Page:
DATA | Why architects embrace energy modelling to slash emissions
More than three-quarters of projects tracked by the American Institute of Architects have used building simulations to cut predicted energy use.
As part of the AIA’s 2030 Commitment, which calls for all new developments and major renovations to reach carbon neutrality by 2030, architects around the world submit their portfolios with emissions-related metrics.
These include predicted energy use intensity (pEUI), or the expected energy a building will consume once complete.
Figures in the AIA’s progress report show that 77.4% of projects, by whole-building square footage, were energy modelled in 2020.
Buildings that were modelled saw sharper declines in pEUI than those that were not (53% v 44%), the AIA found.
In total, 378 companies reported 3.8bn sq ft of designs across 22,002 projects in 102 countries.
What is energy modelling?
Energy modelling uses software to simulate the energy use of a building. As these tools become more sophisticated, they allow architects to compare the energy impacts of different designs ever more accurately.
The AIA urges architects to undertake modelling during the design phase to predict energy use more accurately and make better decisions about features like material use and daylighting.
Energy modelling tools
- Cove.tool: an automated design platform for building performance, the tool includes features such as 3D visualisation for daylight, glare, shadow and radiation; automated energy modelling; and carbon emissions and embodied carbon calculator
- IES Virtual Environment: a suite of tools for sub-hourly thermal building simulations and compliance with regulations around the world
- DOE-2: a freeware energy analysis program that combines user provided information about the building with weather data to perform hourly simulations of the building and estimate utility bills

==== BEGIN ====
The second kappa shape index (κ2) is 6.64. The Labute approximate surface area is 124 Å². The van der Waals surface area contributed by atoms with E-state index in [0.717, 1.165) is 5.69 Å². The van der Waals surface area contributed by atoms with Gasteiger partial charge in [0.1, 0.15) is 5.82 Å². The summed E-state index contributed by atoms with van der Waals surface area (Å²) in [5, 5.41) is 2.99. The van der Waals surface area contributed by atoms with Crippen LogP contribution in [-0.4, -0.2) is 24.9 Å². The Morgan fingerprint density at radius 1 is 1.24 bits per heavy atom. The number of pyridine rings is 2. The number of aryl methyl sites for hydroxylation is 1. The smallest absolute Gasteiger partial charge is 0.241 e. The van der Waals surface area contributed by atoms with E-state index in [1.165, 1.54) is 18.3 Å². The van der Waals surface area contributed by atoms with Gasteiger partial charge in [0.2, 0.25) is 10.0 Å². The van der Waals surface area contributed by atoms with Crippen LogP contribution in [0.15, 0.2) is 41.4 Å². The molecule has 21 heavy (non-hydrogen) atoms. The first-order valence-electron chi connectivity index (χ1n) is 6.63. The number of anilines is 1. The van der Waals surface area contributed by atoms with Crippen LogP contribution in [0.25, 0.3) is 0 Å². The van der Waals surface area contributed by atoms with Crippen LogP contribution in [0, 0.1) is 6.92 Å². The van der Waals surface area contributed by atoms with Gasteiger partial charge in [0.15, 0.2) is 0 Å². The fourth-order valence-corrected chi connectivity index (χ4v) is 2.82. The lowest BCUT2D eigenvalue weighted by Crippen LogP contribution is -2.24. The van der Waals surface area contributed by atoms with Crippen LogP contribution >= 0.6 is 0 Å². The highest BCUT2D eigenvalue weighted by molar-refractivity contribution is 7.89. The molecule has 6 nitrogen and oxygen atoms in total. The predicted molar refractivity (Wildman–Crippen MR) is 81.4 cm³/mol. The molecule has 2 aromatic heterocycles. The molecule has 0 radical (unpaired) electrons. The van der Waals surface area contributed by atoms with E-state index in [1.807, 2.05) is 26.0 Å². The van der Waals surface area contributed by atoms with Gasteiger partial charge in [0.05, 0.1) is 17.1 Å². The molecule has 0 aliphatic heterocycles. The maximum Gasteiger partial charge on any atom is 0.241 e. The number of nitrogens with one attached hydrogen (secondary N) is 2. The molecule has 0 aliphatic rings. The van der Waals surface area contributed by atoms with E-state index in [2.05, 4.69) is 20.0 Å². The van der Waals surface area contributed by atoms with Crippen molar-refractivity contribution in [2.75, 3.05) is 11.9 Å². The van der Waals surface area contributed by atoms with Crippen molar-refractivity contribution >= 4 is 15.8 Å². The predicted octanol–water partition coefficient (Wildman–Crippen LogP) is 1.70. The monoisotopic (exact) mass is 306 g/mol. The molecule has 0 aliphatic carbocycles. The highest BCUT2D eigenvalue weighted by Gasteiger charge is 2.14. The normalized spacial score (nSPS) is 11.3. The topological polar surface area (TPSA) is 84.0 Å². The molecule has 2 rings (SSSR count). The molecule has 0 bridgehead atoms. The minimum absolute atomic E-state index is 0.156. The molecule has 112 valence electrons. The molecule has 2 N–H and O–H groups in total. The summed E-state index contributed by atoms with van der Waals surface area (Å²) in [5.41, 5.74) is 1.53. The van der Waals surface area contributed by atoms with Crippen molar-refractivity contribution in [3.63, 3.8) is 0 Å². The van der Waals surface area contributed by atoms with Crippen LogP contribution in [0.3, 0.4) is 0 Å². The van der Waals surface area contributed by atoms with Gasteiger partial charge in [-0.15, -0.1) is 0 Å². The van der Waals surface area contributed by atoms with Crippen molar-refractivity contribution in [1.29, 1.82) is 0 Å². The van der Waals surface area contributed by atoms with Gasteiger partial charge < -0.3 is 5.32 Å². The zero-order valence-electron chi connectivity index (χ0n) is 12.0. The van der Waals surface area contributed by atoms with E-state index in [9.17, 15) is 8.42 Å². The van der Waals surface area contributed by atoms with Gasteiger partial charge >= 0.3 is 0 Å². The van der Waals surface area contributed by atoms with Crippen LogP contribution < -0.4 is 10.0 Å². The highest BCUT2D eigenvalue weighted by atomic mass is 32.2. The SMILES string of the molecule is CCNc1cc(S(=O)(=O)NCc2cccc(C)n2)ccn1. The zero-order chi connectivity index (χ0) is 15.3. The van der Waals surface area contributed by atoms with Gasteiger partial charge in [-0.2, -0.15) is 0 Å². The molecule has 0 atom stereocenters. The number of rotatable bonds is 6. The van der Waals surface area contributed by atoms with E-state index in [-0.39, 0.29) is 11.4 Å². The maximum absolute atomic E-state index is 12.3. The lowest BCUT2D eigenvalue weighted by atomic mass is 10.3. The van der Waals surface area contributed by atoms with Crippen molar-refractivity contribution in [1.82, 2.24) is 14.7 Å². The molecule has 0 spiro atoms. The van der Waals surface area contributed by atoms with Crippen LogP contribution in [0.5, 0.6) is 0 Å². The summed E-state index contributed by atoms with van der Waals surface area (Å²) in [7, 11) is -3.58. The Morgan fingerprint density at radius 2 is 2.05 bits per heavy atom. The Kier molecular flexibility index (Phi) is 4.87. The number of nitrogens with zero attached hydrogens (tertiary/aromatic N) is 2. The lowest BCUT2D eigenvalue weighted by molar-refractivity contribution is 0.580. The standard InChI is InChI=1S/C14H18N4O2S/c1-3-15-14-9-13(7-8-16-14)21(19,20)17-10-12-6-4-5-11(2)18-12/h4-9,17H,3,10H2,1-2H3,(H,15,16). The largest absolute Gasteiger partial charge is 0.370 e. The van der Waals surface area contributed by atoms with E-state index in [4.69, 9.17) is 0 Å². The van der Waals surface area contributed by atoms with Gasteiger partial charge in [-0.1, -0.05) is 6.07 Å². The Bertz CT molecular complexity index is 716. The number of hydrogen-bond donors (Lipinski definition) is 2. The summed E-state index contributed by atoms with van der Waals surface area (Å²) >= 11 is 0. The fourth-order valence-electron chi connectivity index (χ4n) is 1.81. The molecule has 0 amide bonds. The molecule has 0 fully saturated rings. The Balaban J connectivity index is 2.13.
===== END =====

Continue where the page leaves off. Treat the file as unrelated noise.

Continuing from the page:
Update on progress
Signed by more than 1,000 architecture and design firms, the 2030 Commitment is a pledge to reach carbon neutrality by 2030.
All new developments and major renovations should be designed to consume 70% less fossil fuel than the regional or national average for that type of building. That target rose to 80% in 2020 and will go up to 90% in 2025.
So far, submitted buildings have hit a 51.3% reduction – up from 49% the year before.
Given that the AIA calls energy modelling “one of the best design tools we have to help move us toward zero carbon”, the fact that 77.4% of buildings have been modelled is a step in the right direction.
However, only 15 out of 378 companies have met the 80% pEUI reduction target.
Where real estate needs to step up
The AIA has called for a “deeper energy transformation”, including complete electrification of buildings. As the grid decarbonises, operating real estate will be increasingly green if it runs on electricity.
However, progress is a little murky. Only 5% of projects have been energy modelled with fuel sources. Of these, two-thirds are at least 75% electric.
Integrating renewable energy – such as solar PV or wind power – can also help reduce emissions and even play a role in cleaning up the grid. But so far only 4% of reported projects have renewable energy options.
Is this the whole story?
The downside to these figures is that they rely on figures from companies that choose to submit their data. Of the more than 1,000 firms that have now signed the pledge, just 378 reported data for the latest report covering 2020.